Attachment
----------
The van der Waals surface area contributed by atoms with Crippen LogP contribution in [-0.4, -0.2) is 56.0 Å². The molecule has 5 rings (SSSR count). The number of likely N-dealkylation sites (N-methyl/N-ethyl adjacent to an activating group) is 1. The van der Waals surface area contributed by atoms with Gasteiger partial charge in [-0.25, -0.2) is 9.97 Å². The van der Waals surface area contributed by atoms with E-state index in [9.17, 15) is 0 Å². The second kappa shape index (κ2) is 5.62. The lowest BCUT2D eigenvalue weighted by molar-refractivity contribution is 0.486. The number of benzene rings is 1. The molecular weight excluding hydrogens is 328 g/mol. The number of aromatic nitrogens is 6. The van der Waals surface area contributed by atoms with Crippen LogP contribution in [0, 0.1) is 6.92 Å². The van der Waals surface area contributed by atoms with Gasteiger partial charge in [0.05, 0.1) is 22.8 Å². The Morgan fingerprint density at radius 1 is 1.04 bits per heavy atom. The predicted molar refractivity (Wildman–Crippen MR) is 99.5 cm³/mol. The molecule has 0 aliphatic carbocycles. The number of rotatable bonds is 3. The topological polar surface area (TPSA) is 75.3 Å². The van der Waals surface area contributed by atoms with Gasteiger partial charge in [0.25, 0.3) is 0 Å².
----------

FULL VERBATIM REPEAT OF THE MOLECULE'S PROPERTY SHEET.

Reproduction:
The van der Waals surface area contributed by atoms with Crippen LogP contribution in [-0.4, -0.2) is 56.0 Å². The molecule has 5 rings (SSSR count). The number of likely N-dealkylation sites (N-methyl/N-ethyl adjacent to an activating group) is 1. The van der Waals surface area contributed by atoms with Gasteiger partial charge in [-0.25, -0.2) is 9.97 Å². The van der Waals surface area contributed by atoms with E-state index in [9.17, 15) is 0 Å². The second kappa shape index (κ2) is 5.62. The lowest BCUT2D eigenvalue weighted by molar-refractivity contribution is 0.486. The number of benzene rings is 1. The molecular weight excluding hydrogens is 328 g/mol. The number of aromatic nitrogens is 6. The van der Waals surface area contributed by atoms with Crippen LogP contribution in [0, 0.1) is 6.92 Å². The van der Waals surface area contributed by atoms with Gasteiger partial charge in [0.05, 0.1) is 22.8 Å². The Morgan fingerprint density at radius 1 is 1.04 bits per heavy atom. The predicted molar refractivity (Wildman–Crippen MR) is 99.5 cm³/mol. The molecule has 0 aliphatic carbocycles. The number of rotatable bonds is 3. The topological polar surface area (TPSA) is 75.3 Å². The van der Waals surface area contributed by atoms with Gasteiger partial charge in [0.25, 0.3) is 0 Å².